If you’ve spend even a little time around the internet, you’ve probably encountered Amy Poehler. Hosting the 2013 Golden Globes with Tina Fey; appearing as Regina George’s mother in Mean Girls; working for years on Saturday Night Live; notorious for her Hillary Clinton impersonations. Since 2009, however, she has become best known as Leslie Knope, star of the comedy series Parks and Recreation. A small town bureaucrat with large ambitions, Knope presents a rare example of a female character with depth and complexity, who isn’t afraid to be confident and follow her beliefs. When Amy Poehler published her first book, Yes Please, in October, I was both excited and vaguely nervous. Reading about the person behind a character you love is not always a rewarding experience. Leslie Knope has big shoes to fill, and I was concerned that Poehler would pale in comparison or end up disappointing, simply by not being Leslie.
I didn’t have to worry. Yes Please captures the spirit of everything you liked in Parks and Rec: it is funny, feminist and honest. Poehler is at her best when writing about issues she cares about. She tackles subjects like motherhood, sleep, drugs, sex, technology, time travel, plastic surgery (told via haiku), and sexual harassment. Most of it is pretty great. Her ideas for divorce self-help books made me giggle out loud and her section on body-positivity should be handed out to every teenager. Readers will probably find parts they disagree with,; however, it would be hard not to love the way Poehler confidently wades in to very polarising debates and offers her opinion. It takes courage to call the debate between working and stay-at-home mums “women-on-women crime”, but Poehler does it, and argues her case well. And for Parks and Rec fans, Yes Please includes a few chapters about the show. You’ll be pleased that know that Poehler and Rashida Jones (Ann Perkins) are actual friends in real life, that Nick Offerman (Ron Swanson) has two pet poodles, that Aubrey Plaza (April Ludgate) loves Judy Garland, and that Retta Sirleaff’s (Donna Meagle’s) aunt is president of Liberia.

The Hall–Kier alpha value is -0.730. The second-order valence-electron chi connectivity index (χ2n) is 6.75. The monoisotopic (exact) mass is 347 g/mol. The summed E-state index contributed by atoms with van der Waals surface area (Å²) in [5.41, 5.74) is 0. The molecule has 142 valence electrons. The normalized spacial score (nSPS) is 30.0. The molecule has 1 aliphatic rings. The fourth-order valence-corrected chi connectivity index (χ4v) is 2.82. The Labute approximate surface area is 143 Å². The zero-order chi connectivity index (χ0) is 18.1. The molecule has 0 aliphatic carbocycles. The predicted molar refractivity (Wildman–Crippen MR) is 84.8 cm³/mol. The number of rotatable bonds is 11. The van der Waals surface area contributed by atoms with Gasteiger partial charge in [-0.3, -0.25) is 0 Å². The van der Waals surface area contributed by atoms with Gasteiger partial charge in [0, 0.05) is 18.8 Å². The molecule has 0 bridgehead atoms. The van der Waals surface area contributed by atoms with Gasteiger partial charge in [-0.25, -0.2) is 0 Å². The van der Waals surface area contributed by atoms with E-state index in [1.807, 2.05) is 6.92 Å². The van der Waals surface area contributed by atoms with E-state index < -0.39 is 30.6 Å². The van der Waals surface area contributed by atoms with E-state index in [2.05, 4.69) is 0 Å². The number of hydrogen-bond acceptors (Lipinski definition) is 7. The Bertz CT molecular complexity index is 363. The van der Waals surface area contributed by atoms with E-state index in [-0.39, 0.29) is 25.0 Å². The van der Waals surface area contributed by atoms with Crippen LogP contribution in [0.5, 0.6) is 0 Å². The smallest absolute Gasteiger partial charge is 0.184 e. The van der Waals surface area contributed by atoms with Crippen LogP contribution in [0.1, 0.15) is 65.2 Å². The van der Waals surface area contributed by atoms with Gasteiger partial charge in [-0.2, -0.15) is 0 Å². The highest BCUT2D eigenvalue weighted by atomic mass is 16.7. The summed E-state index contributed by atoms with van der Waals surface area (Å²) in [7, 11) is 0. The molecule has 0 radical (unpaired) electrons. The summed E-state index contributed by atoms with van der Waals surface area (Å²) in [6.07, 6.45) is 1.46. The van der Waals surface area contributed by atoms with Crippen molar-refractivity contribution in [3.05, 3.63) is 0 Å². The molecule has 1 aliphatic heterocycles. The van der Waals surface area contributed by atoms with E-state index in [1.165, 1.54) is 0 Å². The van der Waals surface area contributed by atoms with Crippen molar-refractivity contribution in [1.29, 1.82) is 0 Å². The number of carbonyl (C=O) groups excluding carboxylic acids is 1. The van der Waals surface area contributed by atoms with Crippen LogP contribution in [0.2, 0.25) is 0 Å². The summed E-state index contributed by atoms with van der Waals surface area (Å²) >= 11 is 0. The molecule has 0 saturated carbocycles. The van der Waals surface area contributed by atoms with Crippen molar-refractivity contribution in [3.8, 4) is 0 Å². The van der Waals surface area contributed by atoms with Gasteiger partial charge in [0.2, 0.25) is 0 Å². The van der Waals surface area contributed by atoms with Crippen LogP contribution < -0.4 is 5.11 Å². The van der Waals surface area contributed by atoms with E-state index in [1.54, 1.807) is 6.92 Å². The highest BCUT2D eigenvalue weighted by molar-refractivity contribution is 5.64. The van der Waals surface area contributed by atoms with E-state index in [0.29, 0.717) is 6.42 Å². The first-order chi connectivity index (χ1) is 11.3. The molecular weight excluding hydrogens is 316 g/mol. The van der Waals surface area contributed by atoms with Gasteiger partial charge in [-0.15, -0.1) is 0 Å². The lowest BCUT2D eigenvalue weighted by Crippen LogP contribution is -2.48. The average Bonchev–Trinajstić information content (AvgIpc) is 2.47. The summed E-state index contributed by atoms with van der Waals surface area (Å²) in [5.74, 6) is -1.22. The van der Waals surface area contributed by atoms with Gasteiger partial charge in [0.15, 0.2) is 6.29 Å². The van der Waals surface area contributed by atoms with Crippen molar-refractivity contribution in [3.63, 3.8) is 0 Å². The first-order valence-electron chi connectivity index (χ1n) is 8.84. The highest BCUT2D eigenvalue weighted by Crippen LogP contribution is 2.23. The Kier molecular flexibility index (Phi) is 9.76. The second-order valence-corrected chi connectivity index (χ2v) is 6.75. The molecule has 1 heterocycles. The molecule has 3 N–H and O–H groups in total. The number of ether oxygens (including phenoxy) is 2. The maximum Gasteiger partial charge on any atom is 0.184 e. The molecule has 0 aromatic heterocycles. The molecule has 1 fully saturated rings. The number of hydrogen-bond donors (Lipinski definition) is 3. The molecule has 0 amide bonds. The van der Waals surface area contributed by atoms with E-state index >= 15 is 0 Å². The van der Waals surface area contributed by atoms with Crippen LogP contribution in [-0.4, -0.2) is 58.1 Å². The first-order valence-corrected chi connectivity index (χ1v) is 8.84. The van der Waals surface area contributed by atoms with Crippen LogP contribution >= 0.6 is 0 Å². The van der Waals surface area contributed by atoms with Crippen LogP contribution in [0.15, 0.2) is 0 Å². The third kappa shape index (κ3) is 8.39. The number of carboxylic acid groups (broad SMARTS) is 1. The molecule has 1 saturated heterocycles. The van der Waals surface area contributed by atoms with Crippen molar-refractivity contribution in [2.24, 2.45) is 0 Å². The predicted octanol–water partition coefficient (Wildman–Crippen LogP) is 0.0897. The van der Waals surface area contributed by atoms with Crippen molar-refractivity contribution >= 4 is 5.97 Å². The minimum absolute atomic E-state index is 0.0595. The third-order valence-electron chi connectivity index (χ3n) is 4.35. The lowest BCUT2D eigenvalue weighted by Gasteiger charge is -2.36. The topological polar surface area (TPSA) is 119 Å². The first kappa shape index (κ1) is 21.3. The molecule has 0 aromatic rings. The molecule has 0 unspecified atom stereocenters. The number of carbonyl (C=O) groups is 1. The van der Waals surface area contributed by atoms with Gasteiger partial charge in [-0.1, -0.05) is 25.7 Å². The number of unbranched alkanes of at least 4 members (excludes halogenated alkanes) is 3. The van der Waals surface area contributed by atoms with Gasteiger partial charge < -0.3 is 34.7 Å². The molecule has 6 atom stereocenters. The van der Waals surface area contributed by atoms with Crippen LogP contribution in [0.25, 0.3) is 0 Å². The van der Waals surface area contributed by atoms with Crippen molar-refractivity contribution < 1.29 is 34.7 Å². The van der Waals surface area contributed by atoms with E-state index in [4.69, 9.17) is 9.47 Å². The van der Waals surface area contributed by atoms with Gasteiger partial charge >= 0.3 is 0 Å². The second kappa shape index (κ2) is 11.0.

My favourite part of Yes Please is the essay “sorry, sorry, sorry”. In it, Poehler writes about apologising: how women do it too often, how to enjoy righteous anger, but how to apologise for everything you should apologise for. With commendable honesty, she shares one apology that haunted her for years until she finally offered it. During a Saturday Night Live show, Poehler did a skit that involved a disabled doll. Although Poehler didn’t know it at the time, the doll was based on two real twin sisters with cerebral palsy and their struggle to live a life of equal opportunities. Sisters who were watching Saturday Night Live that night.
Apologising is hard – it takes a lot of courage to admit when you stuff up. Reading Poehler’s essay made me think about how, with the rise of the internet, situations like this will just become more common. Being intersectional can be really difficult, and it is easy to find that a joke you saw as innocuous is actually offensive. The internet allows people to encounter different perspectives and communities in a way that has never happened in the past, which means you are far more likely to be challenged, and told that something you did or said was hurtful.
The way in which Poehler eventually dealt with her mistake during Saturday Night Live, and the apology letter she sent to those concerned, I see as being a model for anyone who might find themselves in the same situation. Very importantly, she didn’t try to dodge blame. She noted that although she hadn’t known she was mocking a real person, that didn’t really matter, as the sentiment was still the same, and it was her job to understand the context of what she was saying. She then wrote an apology, admitting she was at fault and was sorry. I hope that if I ever make a similar mistake, I’ll have the courage to handle it like she did.
Although Yes Please is not perfect: there were aspects of the book design I didn’t like, and some chapters were more interesting than others. Nevertheless, it is a delightful book. Yes Please captures the enthusiasm and energy that most of Poehler’s characters project, and is funny, insightful and genuinely heartwarming. Several times through the book Poehler talks about writing another one. I can only say that I hope she does.